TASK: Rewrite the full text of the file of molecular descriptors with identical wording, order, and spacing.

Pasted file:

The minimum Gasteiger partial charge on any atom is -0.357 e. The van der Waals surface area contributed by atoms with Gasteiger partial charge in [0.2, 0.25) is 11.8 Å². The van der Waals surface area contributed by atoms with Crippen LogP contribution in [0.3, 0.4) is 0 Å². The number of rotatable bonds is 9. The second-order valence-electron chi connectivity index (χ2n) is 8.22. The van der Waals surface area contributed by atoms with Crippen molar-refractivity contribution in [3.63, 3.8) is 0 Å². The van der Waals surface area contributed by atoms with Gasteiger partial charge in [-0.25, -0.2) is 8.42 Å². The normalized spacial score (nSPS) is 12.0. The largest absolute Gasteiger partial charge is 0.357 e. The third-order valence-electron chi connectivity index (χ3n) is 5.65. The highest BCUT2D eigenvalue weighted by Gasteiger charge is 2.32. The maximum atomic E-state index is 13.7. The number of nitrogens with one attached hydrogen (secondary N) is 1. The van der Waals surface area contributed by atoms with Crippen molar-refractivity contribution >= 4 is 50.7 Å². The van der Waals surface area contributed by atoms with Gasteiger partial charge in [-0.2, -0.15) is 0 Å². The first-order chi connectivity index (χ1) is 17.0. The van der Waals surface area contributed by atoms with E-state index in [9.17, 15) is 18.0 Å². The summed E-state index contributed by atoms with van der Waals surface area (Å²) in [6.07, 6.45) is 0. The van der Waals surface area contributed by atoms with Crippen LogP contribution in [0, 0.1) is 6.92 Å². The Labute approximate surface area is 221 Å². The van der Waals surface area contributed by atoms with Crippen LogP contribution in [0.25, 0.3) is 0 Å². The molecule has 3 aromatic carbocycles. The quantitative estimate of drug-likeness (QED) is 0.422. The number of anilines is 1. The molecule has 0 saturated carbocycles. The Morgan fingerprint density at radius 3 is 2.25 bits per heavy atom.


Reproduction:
The minimum Gasteiger partial charge on any atom is -0.357 e. The van der Waals surface area contributed by atoms with Gasteiger partial charge in [0.2, 0.25) is 11.8 Å². The van der Waals surface area contributed by atoms with Crippen LogP contribution in [0.3, 0.4) is 0 Å². The number of rotatable bonds is 9. The second-order valence-electron chi connectivity index (χ2n) is 8.22. The van der Waals surface area contributed by atoms with Crippen molar-refractivity contribution in [3.63, 3.8) is 0 Å². The van der Waals surface area contributed by atoms with Gasteiger partial charge in [-0.25, -0.2) is 8.42 Å². The normalized spacial score (nSPS) is 12.0. The largest absolute Gasteiger partial charge is 0.357 e. The third-order valence-electron chi connectivity index (χ3n) is 5.65. The highest BCUT2D eigenvalue weighted by Gasteiger charge is 2.32. The maximum atomic E-state index is 13.7. The number of nitrogens with one attached hydrogen (secondary N) is 1. The van der Waals surface area contributed by atoms with Crippen molar-refractivity contribution >= 4 is 50.7 Å². The van der Waals surface area contributed by atoms with Gasteiger partial charge in [-0.2, -0.15) is 0 Å². The first-order chi connectivity index (χ1) is 17.0. The van der Waals surface area contributed by atoms with E-state index in [9.17, 15) is 18.0 Å². The summed E-state index contributed by atoms with van der Waals surface area (Å²) in [6.07, 6.45) is 0. The van der Waals surface area contributed by atoms with Crippen LogP contribution in [0, 0.1) is 6.92 Å². The Labute approximate surface area is 221 Å². The van der Waals surface area contributed by atoms with Crippen LogP contribution in [0.25, 0.3) is 0 Å². The molecule has 3 aromatic carbocycles. The quantitative estimate of drug-likeness (QED) is 0.422. The number of anilines is 1. The molecule has 0 saturated carbocycles. The Morgan fingerprint density at radius 3 is 2.25 bits per heavy atom.